It is also important to note that host species with short life spans and rapid reproductive systems such as L. delineatus, R. amarus, or even L. gibbosus that depend on high reproduction to maintain populations will show a more visible decline more quickly. In effect, the emergence and high mortalities of S. destruens in O. tshawytscha stocks have occurred in juvenile or smolting salmons and not in brood stocks [26]. In contrast, S. destruens was found in 30% of returning salmon, showing that they survived infection (asymptomatic infections, [11]), which would suggest that species or stages with larger body mass hosts would be more resistant to infection in the short term.

1.7. What Is the Potential Economic Impact of the Emergence of S. destruens?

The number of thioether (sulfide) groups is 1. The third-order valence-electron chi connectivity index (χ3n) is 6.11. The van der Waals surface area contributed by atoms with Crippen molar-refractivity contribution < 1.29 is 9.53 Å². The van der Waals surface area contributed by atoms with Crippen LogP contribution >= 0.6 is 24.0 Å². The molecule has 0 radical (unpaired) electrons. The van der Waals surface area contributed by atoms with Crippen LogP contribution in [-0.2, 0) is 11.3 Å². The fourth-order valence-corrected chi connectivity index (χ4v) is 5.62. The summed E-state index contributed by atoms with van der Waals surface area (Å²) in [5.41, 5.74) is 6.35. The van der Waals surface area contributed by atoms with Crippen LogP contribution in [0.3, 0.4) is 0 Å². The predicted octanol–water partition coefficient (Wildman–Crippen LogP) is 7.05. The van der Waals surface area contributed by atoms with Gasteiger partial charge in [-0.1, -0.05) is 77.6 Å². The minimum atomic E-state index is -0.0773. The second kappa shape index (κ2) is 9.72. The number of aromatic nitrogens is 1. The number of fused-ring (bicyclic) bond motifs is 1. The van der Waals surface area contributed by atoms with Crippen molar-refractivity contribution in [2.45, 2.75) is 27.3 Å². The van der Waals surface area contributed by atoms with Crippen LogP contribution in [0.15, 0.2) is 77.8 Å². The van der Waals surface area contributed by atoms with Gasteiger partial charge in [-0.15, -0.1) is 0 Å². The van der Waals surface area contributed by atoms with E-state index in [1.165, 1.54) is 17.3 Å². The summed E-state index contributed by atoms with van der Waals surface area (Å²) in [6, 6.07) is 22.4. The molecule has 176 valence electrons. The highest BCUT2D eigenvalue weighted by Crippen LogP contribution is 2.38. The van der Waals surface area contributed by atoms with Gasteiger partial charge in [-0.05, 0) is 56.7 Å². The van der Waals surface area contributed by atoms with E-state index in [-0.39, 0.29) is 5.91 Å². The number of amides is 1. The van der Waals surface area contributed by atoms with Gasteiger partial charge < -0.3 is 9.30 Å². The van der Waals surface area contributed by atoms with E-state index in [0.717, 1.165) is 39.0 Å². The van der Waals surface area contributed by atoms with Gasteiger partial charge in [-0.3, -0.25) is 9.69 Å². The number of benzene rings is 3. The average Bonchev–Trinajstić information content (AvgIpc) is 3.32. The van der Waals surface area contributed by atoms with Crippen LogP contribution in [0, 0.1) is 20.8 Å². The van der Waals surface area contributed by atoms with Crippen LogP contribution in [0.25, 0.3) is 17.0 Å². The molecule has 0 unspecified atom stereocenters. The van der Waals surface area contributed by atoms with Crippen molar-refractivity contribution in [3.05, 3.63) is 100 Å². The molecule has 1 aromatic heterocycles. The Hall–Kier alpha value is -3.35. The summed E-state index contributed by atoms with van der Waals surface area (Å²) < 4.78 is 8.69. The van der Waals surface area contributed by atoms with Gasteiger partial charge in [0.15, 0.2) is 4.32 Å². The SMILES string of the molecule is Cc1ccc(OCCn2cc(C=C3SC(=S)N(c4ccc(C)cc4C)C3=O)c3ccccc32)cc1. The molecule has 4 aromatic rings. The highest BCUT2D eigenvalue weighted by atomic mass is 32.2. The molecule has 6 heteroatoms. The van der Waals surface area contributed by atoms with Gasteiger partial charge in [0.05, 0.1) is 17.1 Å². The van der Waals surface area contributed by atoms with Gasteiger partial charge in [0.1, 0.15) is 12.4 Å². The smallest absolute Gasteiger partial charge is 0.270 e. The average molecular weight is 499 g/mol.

As mentioned, the first emergences of S. destruens were observed in salmon farms in the USA with losses of up to 98% of juvenile salmon stocks. In such a situation, assessment of the economic cost is fairly straightforward as each fish has an economic value defined by aquaculture production in a specific national context. Where the economic impact is more complicated to assess is in the context of wild populations. In their recent assessments of the economic costs of invasive species, Diagne et al. [54] show that the costs of introducing new pathogens are often assessed indirectly, either through the management costs of susceptible species or through the costs of eradicating the host. However, there is still very little data on the estimated costs of infectious agents per se and none on S. destruens. However, environmental agencies in general assess that the primary risk of impact from the introduction of P. parva on native fish populations is essentially the infectious risk from the emergence of S. destruens. Based on the data on the emergence of S. destruens in the absence of the healthy carrier P. parva, it is reasonable to assume that the risk posed by S. destruens would no longer be endemic, as has occurred in the USA. In this context, England has been a pioneer in managing this risk with the establishment of a program focused on rapid detection and eradication of populations of P. parva carrying S. destruens [55]. Britton et al. [56] accurately estimated the cost of a rotenone-based eradication and containment strategy for the management of P. parva. The cost of eradicating a population of P. parva averaged €80k over ten years, with 90% of the costs being for the first year of eradication and the remaining 10% being residual costs related to post-eradication monitoring. On this basis, which remains approximate but nonetheless quantitative and specific to the eradication program for populations of the healthy carrier P. parva, it is therefore possible to evaluate the economic cost of controlling S. destruens throughout the European continent based on the number of P. parva populations present in each country. This gives an average cost per country of just over 85M€, with a minimum cost of about 92k€ for Bosnia and Herzegovina and a maximum cost of about 43M€ for Germany. The total cost of eradicating the healthy carrier of S. destruens in Europe would be around 188M€ (Figure 5). Thus, it is quickly realized that, from an economic point of view, the introduction of S. destruens into an ecosystem becomes very quickly prohibitive. The total cost of eradicating the healthy carrier in England was around €15 million as angling in that country represents a huge economic market; larger than the football Premier League, to put it mildly. Each country has its own situation and a cost-benefit analysis must be carried out before any eradication program can be implemented. Above all, we must learn from this case study that eradication is the last option and that other solutions for managing an S. destruens epidemic are possible.